VA also rolled out an online Web application called MyCareer@VA designed to help employees plot out their careers and identify training or educational gaps they need to fill to continue moving up the career ladder at the department.
Is the pipeline prepared?
Leeds predicts such knowledge-management initiatives are likely to become an emerging trend in the government in the coming years.
"Finding ways to document the knowledge that exists among our senior employees, especially supervisors and managers, and making it available for the next generation, the folks in the pipeline, I think is something worthy of study."
According to Office of Personnel Management statistics, the pipeline is well-stocked.
Nearly 30 percent of the current federal workforce is under age 40, and the number of younger federal employees is likely to continue to swell, thanks to recent hiring reform efforts, such as the Pathways Program. Pathways provides internship and entry-level career opportunities, allowing the government to better compete with the private sector to fill openings with recent college graduates.
While many agency efforts focus on getting senior employees to pass on their knowledge before they leave, what if you could delay them from walking out the door in the first place?
That's the idea behind phased retirement, an update to the laws and regulations governing federal retirement designed to make the workplace more flexible. Once implemented, phased retirement would allow federal employees to officially retire and draw on part of their annuity but continue to work part-time and earn pay.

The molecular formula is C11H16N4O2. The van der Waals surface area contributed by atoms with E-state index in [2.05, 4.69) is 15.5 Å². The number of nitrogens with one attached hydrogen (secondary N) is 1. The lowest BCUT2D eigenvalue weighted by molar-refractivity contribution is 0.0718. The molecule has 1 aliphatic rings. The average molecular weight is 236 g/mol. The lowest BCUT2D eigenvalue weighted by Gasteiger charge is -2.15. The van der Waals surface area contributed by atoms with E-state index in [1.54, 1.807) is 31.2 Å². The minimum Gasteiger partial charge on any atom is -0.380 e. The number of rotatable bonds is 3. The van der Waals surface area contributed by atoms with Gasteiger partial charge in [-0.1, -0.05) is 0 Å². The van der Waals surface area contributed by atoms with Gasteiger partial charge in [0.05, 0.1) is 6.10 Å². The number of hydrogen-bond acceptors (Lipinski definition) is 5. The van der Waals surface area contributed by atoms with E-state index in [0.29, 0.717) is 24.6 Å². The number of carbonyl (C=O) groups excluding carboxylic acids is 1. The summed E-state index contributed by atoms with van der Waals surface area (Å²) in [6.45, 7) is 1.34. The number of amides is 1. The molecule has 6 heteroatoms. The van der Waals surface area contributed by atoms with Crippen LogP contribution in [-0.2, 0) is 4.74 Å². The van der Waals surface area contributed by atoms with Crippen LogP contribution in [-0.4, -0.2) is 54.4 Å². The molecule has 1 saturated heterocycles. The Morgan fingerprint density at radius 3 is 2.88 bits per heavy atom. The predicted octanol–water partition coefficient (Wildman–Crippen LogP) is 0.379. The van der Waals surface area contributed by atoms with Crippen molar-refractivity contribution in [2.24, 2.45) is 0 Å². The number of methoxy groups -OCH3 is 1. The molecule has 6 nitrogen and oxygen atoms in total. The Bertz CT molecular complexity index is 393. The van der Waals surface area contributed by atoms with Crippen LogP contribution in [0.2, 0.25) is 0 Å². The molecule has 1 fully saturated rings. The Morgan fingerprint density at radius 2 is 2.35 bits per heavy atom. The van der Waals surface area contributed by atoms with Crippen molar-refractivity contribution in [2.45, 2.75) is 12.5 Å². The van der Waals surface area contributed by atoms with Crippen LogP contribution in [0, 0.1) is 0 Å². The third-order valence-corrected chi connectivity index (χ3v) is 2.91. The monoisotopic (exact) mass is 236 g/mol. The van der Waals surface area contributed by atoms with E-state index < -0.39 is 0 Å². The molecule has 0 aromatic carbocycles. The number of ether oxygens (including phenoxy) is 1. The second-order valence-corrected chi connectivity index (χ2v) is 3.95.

But the option isn't just about delaying the pain of an experienced employee leaving.
"Phased retirement will help transfer knowledge when someone does decide to retire," said Angela Bailey, the associate director of the Office of Personnel Management for Employee Services and OPM's chief human capital officer. "It will allow the most experienced federal employees to extend their contributions to the existing federal workforce and people they serve, as a tool to ensure continuity of operations and to facilitate knowledge management."
Congress and the president signed off on legislative changes last summer, and former OPM Director John Berry said the agency would fast-track the writing of new regulations. However, the proposed rules, which OPM had hoped to have ready by early 2013, have yet to be published.
Planning is key
One of the issues with training and learning initiatives, however, is a lack of funding. The automatic, across-the-board budget cuts known as sequestration took a chunk out of training budgets and largely put the kibosh on new hiring at agencies.